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dc.contributor.authorJackson, Christopher
dc.contributor.authorJohnson, R
dc.contributor.authorDe Nazelle, A
dc.contributor.authorGoel, R
dc.contributor.authorDe Sá, TH
dc.contributor.authorTainio, M
dc.contributor.authorWoodcock, James
dc.date.accessioned2022-02-05T00:30:33Z
dc.date.available2022-02-05T00:30:33Z
dc.date.issued2021-01-01
dc.identifier.issn2194-9263
dc.identifier.urihttps://www.repository.cam.ac.uk/handle/1810/333670
dc.description.abstractHealth impact simulation models are used to predict how a proposed policy or scenario will affect population health outcomes. These models represent the typically-complex systems that describe how the scenarios affect exposures to risk factors for disease or injury (e.g. air pollution or physical inactivity), and how these risk factors are related to measures of population health (e.g. expected survival). These models are informed by multiple sources of data, and are subject to multiple sources of uncertainty. We want to describe which sources of uncertainty contribute most to uncertainty about the estimate or decision arising from the model. Furthermore, we want to decide where further research should be focused to obtain further data to reduce this uncertainty, and what form that research might take. This article presents a tutorial in the use of Value of Information methods for uncertainty analysis and research prioritisation in health impact simulation models. These methods are based on Bayesian decision-theoretic principles, and quantify the expected benefits from further information of different kinds. The expected value of partial perfect information about a parameter measures sensitivity of a decision or estimate to uncertainty about that parameter. The expected value of sample information represents the expected benefit from a specific proposed study to get better information about the parameter. The methods are applicable both to situations where the model is used to make a decision between alternative policies, and situations where the model is simply used to estimate a quantity (such as expected gains in survival under a scenario). This paper explains how to calculate and interpret the expected value of information in the context of a simple model describing the health impacts of air pollution from motorised transport. We provide a general-purpose R package and full code to reproduce the example analyses.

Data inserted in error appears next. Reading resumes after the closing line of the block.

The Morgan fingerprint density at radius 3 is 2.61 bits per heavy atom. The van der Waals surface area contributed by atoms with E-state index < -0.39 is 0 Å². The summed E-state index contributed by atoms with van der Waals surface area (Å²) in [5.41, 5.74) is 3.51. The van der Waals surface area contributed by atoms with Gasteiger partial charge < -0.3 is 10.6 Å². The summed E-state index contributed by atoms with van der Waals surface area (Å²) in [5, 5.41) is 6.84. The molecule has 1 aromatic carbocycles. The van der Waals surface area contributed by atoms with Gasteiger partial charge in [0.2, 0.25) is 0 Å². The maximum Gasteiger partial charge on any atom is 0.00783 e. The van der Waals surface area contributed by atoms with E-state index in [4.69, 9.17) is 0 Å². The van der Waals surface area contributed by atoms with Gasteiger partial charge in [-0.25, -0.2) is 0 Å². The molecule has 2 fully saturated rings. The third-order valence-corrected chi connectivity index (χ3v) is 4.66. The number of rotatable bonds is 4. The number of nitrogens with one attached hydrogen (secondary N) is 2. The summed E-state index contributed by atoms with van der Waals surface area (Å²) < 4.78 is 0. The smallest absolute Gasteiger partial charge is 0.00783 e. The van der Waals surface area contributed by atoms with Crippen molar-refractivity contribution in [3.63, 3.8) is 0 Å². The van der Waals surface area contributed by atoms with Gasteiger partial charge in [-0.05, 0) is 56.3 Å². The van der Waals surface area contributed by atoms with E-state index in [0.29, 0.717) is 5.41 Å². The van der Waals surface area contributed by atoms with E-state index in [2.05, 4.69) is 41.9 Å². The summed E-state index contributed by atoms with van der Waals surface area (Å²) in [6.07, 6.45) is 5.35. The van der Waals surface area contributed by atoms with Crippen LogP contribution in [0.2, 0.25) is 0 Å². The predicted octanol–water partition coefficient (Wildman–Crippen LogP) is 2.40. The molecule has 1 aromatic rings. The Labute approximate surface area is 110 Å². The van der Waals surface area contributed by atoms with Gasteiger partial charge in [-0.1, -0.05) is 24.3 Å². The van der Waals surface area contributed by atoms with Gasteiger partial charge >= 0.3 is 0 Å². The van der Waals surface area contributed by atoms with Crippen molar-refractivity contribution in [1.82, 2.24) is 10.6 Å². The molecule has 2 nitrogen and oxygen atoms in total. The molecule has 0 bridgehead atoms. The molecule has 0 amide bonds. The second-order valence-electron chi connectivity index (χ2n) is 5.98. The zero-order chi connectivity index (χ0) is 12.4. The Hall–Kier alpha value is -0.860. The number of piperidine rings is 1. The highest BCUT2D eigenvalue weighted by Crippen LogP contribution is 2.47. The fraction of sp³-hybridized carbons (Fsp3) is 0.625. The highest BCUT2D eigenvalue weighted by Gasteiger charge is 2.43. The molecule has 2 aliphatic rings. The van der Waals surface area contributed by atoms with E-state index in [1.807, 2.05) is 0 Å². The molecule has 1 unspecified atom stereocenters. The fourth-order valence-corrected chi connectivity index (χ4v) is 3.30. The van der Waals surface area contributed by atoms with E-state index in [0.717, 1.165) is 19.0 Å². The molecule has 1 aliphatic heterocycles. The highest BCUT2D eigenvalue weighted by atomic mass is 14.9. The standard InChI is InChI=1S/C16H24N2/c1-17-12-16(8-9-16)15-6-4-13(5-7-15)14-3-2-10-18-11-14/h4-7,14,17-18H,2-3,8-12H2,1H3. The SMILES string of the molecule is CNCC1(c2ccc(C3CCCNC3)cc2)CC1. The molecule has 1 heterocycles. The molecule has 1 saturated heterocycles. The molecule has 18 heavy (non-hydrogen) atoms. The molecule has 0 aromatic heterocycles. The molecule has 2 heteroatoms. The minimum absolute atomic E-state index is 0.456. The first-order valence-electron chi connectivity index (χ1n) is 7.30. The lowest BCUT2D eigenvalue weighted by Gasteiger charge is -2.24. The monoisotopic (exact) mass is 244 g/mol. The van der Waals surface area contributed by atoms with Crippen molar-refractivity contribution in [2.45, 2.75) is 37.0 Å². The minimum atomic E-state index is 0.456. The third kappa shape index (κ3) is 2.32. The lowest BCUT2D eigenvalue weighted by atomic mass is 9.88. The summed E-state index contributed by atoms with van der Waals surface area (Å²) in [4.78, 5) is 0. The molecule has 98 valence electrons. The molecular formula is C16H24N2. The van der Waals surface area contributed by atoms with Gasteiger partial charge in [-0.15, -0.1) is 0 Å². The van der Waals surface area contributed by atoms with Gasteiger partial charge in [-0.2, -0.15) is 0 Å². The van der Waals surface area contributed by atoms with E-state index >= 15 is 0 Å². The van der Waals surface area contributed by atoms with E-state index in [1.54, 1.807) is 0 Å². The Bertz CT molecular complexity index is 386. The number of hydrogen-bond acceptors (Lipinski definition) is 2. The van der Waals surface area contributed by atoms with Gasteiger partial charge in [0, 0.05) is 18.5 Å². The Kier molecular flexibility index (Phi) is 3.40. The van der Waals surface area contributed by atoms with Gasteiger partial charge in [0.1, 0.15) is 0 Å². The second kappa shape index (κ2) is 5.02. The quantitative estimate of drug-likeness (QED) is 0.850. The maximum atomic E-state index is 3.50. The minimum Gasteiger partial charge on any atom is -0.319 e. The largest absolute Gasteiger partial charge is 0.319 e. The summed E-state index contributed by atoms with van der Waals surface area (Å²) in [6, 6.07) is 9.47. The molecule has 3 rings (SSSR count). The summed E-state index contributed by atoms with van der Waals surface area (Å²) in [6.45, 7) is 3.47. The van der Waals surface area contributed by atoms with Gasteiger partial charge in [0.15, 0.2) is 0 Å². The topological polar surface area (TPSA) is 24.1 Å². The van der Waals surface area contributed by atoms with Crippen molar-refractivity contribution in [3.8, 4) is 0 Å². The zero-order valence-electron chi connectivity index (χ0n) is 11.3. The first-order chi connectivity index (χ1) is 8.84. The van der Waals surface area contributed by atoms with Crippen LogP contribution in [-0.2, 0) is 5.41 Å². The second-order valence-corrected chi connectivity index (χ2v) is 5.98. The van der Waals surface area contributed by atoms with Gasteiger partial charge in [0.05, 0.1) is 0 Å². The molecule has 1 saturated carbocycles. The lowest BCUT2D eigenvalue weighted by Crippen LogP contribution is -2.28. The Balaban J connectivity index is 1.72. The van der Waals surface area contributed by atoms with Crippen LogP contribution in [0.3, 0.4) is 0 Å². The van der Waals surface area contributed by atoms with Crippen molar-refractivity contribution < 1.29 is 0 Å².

dc.publisherWalter de Gruyter GmbH
dc.rightsAttribution 4.0 International
dc.rights.urihttps://creativecommons.org/licenses/by/4.0/
dc.subjectstat.ME
dc.subjectstat.ME
dc.titleA guide to value of information methods for prioritising research in health impact modelling
dc.typeArticle
dc.publisher.departmentMrc Biostatistics Unit
dc.publisher.departmentDepartment of Public Health And Primary Care
dc.date.updated2022-02-04T10:43:48Z
prism.issueIdentifier1
prism.publicationDate2021
prism.publicationNameEpidemiologic Methods
prism.startingPage20210012
prism.volume10
dc.identifier.doi10.17863/CAM.81089
rioxxterms.versionofrecord10.1515/em-2021-0012
rioxxterms.versionVoR
dc.contributor.orcidJackson, Christopher [0000-0002-6656-8913]
dc.contributor.orcidWoodcock, James [0000-0003-4769-5375]
dc.identifier.eissn2161-962X
rioxxterms.typeJournal Article/Review
cam.issuedOnline2021-11-15
cam.depositDate2022-02-04
pubs.licence-identifierapollo-deposit-licence-2-1
pubs.licence-display-nameApollo Repository Deposit Licence Agreement


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Attribution 4.0 International
Except where otherwise noted, this item's licence is described as Attribution 4.0 International